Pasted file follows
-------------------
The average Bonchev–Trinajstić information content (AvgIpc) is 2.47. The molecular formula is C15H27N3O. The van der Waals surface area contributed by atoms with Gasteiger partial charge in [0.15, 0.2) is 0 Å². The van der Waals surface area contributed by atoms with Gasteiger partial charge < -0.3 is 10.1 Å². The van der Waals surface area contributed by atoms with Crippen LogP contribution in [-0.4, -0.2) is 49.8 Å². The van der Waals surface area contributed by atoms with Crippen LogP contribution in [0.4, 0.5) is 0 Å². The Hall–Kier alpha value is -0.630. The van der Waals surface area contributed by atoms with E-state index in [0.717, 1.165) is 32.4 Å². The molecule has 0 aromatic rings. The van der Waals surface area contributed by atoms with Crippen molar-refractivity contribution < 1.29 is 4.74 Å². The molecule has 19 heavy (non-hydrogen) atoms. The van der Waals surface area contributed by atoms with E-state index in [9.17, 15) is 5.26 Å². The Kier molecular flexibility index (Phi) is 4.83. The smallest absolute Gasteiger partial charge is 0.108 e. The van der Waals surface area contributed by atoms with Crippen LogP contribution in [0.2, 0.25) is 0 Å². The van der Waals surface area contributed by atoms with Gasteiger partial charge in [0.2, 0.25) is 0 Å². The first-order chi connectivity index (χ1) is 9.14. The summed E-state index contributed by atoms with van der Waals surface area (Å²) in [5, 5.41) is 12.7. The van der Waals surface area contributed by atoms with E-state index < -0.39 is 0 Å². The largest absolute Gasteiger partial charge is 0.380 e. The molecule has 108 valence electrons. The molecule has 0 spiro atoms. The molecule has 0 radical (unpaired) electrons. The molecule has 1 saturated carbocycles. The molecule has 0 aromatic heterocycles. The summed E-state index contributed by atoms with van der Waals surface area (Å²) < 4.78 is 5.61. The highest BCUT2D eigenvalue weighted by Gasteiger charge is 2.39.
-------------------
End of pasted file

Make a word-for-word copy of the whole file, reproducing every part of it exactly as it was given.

The average Bonchev–Trinajstić information content (AvgIpc) is 2.47. The molecular formula is C15H27N3O. The van der Waals surface area contributed by atoms with Gasteiger partial charge in [0.15, 0.2) is 0 Å². The van der Waals surface area contributed by atoms with Gasteiger partial charge < -0.3 is 10.1 Å². The van der Waals surface area contributed by atoms with Crippen LogP contribution in [-0.4, -0.2) is 49.8 Å². The van der Waals surface area contributed by atoms with Crippen LogP contribution in [0.4, 0.5) is 0 Å². The Hall–Kier alpha value is -0.630. The van der Waals surface area contributed by atoms with E-state index in [0.717, 1.165) is 32.4 Å². The molecule has 0 aromatic rings. The van der Waals surface area contributed by atoms with Crippen molar-refractivity contribution < 1.29 is 4.74 Å². The molecule has 19 heavy (non-hydrogen) atoms. The van der Waals surface area contributed by atoms with E-state index in [9.17, 15) is 5.26 Å². The Kier molecular flexibility index (Phi) is 4.83. The smallest absolute Gasteiger partial charge is 0.108 e. The van der Waals surface area contributed by atoms with Crippen LogP contribution in [0.2, 0.25) is 0 Å². The van der Waals surface area contributed by atoms with Gasteiger partial charge in [0.2, 0.25) is 0 Å². The first-order chi connectivity index (χ1) is 9.14. The summed E-state index contributed by atoms with van der Waals surface area (Å²) in [5, 5.41) is 12.7. The van der Waals surface area contributed by atoms with E-state index < -0.39 is 0 Å². The largest absolute Gasteiger partial charge is 0.380 e. The molecule has 108 valence electrons. The molecule has 0 spiro atoms. The molecule has 0 radical (unpaired) electrons. The molecule has 1 saturated carbocycles. The molecule has 0 aromatic heterocycles. The summed E-state index contributed by atoms with van der Waals surface area (Å²) < 4.78 is 5.61. The highest BCUT2D eigenvalue weighted by Gasteiger charge is 2.39.